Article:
A new electronic implant technology allows blind people to detect objects and identify the letters of the alphabet or the time on a clock face.
The major breakthrough in optical tech has been detailed in this month's journal Proceedings of the Royal Society B.
Solution to hereditary blindness?
Researchers in Germany and the US have been testing electronic implants to help blind people suffering from retinal dystrophy – a hereditary or age-related condition which causes degeneration of the photoreceptors in the retina.
The problem affects around 15 million people worldwide.
Eberthart Zrenner and his team at the University of Tübingen in Germany developed a microchip with 1,500 photosensitive diodes that slides into the retina in place of the natural photoreceptors.
One Finnish man, 46-year-old Miikka Terho, who suffers from this inherited form of blindness has now been able to identify letters and the time on a clock face using the implant tech.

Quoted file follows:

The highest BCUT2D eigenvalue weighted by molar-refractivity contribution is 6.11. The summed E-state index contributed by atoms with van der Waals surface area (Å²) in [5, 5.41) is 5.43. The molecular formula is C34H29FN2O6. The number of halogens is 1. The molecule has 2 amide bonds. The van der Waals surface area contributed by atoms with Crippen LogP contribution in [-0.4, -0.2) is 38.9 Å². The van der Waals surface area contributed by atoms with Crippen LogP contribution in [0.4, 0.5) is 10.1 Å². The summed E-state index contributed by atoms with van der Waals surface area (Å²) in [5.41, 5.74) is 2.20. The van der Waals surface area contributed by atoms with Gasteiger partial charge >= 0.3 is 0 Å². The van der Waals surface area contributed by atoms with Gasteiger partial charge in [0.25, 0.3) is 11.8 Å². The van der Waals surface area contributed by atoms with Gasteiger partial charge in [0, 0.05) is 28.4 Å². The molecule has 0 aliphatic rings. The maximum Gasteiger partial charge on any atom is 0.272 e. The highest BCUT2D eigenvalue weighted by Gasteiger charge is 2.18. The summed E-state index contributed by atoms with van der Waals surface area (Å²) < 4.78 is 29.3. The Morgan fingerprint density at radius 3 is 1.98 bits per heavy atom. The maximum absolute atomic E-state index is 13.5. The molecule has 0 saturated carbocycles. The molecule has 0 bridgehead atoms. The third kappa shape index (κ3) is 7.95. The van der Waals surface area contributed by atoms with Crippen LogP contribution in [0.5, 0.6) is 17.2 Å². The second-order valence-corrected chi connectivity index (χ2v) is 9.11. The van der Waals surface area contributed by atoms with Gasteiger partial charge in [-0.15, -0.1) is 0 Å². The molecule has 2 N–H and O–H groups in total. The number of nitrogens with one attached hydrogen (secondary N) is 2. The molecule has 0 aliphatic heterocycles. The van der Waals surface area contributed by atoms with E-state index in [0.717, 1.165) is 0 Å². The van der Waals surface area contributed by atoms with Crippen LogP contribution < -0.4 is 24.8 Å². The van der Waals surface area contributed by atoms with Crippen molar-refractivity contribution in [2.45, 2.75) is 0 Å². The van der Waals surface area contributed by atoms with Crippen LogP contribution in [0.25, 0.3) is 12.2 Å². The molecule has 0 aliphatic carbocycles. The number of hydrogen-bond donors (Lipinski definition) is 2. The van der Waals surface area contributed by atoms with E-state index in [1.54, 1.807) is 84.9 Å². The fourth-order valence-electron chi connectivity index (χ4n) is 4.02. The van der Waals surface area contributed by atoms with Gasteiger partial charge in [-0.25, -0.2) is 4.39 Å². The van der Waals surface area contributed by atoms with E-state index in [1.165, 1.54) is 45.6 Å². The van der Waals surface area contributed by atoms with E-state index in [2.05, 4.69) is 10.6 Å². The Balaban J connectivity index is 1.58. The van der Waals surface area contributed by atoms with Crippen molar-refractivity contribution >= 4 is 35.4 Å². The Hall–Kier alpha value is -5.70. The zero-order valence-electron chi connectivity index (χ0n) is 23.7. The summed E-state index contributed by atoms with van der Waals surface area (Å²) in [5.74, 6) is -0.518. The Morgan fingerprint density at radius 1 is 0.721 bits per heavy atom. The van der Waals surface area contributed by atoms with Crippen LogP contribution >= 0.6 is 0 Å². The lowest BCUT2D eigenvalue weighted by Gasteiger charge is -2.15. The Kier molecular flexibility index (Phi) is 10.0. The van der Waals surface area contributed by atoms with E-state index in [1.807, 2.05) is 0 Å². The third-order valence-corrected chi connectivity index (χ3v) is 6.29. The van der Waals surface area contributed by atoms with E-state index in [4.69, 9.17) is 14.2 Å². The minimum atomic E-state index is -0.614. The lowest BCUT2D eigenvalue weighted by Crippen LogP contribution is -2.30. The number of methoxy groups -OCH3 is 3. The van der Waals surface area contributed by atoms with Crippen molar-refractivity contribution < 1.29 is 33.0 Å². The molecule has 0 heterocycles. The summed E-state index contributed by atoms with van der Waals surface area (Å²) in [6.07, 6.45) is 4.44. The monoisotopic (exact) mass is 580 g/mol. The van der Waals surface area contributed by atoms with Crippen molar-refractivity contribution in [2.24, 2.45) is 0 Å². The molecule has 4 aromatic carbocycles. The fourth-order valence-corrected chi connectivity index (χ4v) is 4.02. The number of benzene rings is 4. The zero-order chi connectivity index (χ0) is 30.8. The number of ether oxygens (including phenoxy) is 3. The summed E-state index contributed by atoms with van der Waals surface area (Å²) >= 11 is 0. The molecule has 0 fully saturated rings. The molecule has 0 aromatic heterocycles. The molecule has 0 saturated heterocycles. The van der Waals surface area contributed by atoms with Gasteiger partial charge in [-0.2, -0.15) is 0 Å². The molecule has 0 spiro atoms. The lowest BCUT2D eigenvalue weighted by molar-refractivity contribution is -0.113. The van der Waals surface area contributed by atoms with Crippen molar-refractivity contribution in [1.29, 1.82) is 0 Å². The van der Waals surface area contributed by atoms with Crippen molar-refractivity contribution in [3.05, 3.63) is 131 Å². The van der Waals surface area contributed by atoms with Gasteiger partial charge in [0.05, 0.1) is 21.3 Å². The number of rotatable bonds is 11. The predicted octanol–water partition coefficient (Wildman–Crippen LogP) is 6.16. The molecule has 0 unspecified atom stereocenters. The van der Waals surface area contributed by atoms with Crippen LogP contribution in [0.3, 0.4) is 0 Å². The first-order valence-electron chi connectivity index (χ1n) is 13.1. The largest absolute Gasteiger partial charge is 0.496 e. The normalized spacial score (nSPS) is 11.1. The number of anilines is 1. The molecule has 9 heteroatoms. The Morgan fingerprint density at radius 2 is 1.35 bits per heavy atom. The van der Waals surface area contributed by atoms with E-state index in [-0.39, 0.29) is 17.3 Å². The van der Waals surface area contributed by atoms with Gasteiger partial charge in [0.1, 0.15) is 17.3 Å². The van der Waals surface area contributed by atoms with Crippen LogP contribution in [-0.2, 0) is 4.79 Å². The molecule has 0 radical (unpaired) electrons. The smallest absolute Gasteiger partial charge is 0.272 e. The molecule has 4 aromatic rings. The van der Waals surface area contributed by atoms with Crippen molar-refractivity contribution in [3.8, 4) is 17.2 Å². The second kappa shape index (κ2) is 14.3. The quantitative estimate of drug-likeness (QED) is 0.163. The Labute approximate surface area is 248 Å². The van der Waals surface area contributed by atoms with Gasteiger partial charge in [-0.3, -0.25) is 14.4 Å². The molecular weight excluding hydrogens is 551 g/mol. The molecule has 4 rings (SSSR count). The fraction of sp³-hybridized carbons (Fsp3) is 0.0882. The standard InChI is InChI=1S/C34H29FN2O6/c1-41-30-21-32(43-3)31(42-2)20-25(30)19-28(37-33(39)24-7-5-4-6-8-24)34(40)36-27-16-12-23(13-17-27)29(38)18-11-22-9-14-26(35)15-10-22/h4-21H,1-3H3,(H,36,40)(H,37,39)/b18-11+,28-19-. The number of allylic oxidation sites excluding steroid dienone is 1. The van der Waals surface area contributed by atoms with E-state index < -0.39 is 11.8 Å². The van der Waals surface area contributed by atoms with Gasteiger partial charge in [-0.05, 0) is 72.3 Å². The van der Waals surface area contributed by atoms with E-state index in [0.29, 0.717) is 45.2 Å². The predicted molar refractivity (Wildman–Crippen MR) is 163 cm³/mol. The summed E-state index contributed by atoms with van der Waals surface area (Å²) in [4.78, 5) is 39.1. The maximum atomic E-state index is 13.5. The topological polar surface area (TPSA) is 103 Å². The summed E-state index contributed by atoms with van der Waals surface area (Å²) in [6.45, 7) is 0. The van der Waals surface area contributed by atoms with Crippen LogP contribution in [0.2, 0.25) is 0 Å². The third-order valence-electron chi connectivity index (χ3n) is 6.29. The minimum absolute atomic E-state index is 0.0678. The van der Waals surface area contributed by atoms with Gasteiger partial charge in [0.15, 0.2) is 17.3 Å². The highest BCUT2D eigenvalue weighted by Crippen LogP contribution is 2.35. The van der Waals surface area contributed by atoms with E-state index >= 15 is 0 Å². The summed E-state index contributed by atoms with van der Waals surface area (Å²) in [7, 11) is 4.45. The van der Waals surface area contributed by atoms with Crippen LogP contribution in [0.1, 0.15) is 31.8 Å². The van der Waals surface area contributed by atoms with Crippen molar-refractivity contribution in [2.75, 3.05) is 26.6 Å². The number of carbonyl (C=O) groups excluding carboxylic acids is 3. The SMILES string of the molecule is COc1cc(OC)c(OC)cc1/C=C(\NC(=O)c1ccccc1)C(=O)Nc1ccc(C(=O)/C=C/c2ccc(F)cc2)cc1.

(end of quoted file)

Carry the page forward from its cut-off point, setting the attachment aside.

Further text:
Mr Terho was also able to recognise cutlery, a mug on a table and tell the difference between seven different shades of grey.
"Three or four days after the implantation, when everything was healed, I was like wow, there's activity," Terho told the BBC.
"Right after that, if my eye hit the light, then I was able to see flashes, some activity which I hadn't had.
"Then day after day when we started working with it, practising, then I started seeing better and better all the time.
"Even having a limited ability to see with the chip, it will be good for orientation, either walking somewhere or being able to see that something is before you even if you don't see all the tiny details of the object."
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